Zero-Waste Tips

10 TIPS TO LIVE PLASTIC FREE AND ZERO-WASTE

By Ainhoa Perez Garijo, Science Communication & Media, The Rockefeller University

 

Read about Ainhoa's journey to a Zero-Waste lifestyle here.

 

Living plastic-free and zero-waste is much easier than you would imagine. Here are 10 tips to keep your trash almost (if not completely) empty.

 

1. Realize.

The biggest problem of plastic (and waste in general) is that it’s invisible! We are so used to disposable items and to products packaged in plastic that it’s hard to realize the huge problem they actually are. To start becoming aware, you can “study” your garbage. For example, collect all the plastic items that you would throw away or recycle in a month and try to think of alternatives. Or go one day to the supermarket and take the challenge of buying everything plastic-free (no plastic bags, wrappings, containers, windows, stickers, inside liners…). It will help you start “seeing” the plastic.

But if you decide you’ll try to do just one thing, do the single most important thing: get informed! Watch documentaries (“A Plastic Ocean” is one of my favorites), read articles, attend lectures, watch Youtube videos or TED Talks… about the effects of waste (and plastic in particular) on the environment, on animals, on people… Changes will happen spontaneously each time you learn something on the topic.

 

2. Refuse.

Refuse single-use plastics, especially the big 4:

  1. Plastic bags: take your own bag to the stores (it´s a good idea to always carry a few reusable bags with you). If you forget your bag, only buy what you can carry in your hands.
  2. Plastic bottles: If you are going out for the day, take your own glass or stainless steel bottle filled with tap water. You can refill it in any water fountain, bathroom or restaurant/cafe you find on your way. If you want to drink soda, juice, lemonade… stop in a nice café and have it to stay, buy it in a glass bottle or ask if they can poor it in your bottle.
  3. Plastic cups: take your own reusable cup to buy your coffee, or have the coffee to stay in a china cup. If you go with children to a restaurant, always ask the waiter not to bring plastic cups for the kids. If you were not quick enough or some other waiter brings plastic cups, ask them to take them back. Most probably those cups will be thrown away, but if many people do that the waiters might start asking in advance.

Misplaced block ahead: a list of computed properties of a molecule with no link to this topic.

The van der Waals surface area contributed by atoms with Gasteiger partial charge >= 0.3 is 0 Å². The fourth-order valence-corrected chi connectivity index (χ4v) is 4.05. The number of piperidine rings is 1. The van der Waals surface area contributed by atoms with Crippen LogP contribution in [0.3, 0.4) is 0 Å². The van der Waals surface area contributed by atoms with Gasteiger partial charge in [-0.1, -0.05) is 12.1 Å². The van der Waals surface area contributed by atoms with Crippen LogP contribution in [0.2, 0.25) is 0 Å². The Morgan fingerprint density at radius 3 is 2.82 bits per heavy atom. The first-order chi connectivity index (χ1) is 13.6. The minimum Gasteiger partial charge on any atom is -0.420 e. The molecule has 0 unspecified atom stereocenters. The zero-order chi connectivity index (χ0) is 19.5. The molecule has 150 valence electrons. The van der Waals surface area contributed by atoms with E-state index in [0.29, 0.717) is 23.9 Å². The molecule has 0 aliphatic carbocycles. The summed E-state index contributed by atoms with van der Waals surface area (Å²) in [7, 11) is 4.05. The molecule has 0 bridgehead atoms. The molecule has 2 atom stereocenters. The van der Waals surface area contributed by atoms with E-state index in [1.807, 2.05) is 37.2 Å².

4. Plastic straws: ask for no straw with your drink. If you really like to drink from a straw buy a glass, stainless steel or bamboo one and take it with you. Ask restaurants to join initiatives like “Skip the straw, save a turtle” and only serve straws upon request and/or switch to paper straws.

Other things you can refuse: disposable cutlery and chopsticks (take your own bamboo or metal ones), take-out containers (take your own container in case you have leftovers), freebies in conferences and vendor shows (every time you get one of those free pens you are creating a demand to make more), junk mail (call/write/email the company to unsubscribe or use the help of sites like catalogchoice.com), napkins (take your own cloth one, which can be useful for many other things too).

 

3. Compost.

Food waste makes most of the trash that is generated in most households. You can ask your building to join the Organics Collection Program. This will make composting very convenient and also you’ll be able to compost all kinds of food waste, animal products included. Otherwise you can take your food scraps to Green Markets (but not animal products) or even have your own composting bin at home (which is easy following a couple of simple rules). Collect your compost in one/several containers, that you can wash and reuse (avoid plastic bags, even compostable ones). If you are going to keep them at home for a long time you can put them in the fridge or freezer until you take them to the compost collection site.

Besides composting, make sure that you don´t buy food in excess, and make sure you cook it, eat it or freeze it before it goes bad. When buying, pick produce that doesnt look aesthetically perfect… tons of food are discarded just because of their “incorrect” shape. And try to buy as much as possible in Farmers Markets: not only you will support local farmers, but you will also reduce pollution from transportation and avoid the very annoying stickers in fruits and vegetables.

 

4. Take your own containers to stores.

This is probably the easiest and most efficient way of reducing your plastic waste. Think about it: for every single thing you buy, you get a new container each time, and after you are done with the product inside (in many cases in just a day or a a few days) you throw away the container and buy a new one again. But if you use the same container over and over again, you only need one container for the rest of your life! It might sound very complicated to do, but it´s actually really simple. Start by taking your own tote bag to the stores and make that a routine... take the challenge of never accepting a plastic bag again. Once you have stablished that habit, just keep several bags (cloth or plastic, but that you´ll wash and reuse) and a few containers of different sizes inside your shopping bags (plastic containers are great because they are very light and you probably have lots of them around, but if you want to go totally plastic-free you can use mason jars or stainless steel containers). Use them to get your produce (avoid the fruits and vegetables that come in a bag or container), rice, pasta, chickpeas, lentils, beans, quinoa, oatmeal, nuts, dried fruits, snacks, chocolates (you can find all these in bulk), olives and pickles, peanut/almond butter, bread (a cloth bag or old pillow case is best for this), pastries (in bulk or in bakeries), cheese, fish and meat. For non-food items, you can also use your own containers to buy laundry detergent, dishwasher, cleaning products, shower gel, shampoo, conditioner, deodorant, body lotion...

Best places to buy all these things in NYC:

 

5. Look for plastic-free alternatives or make your own.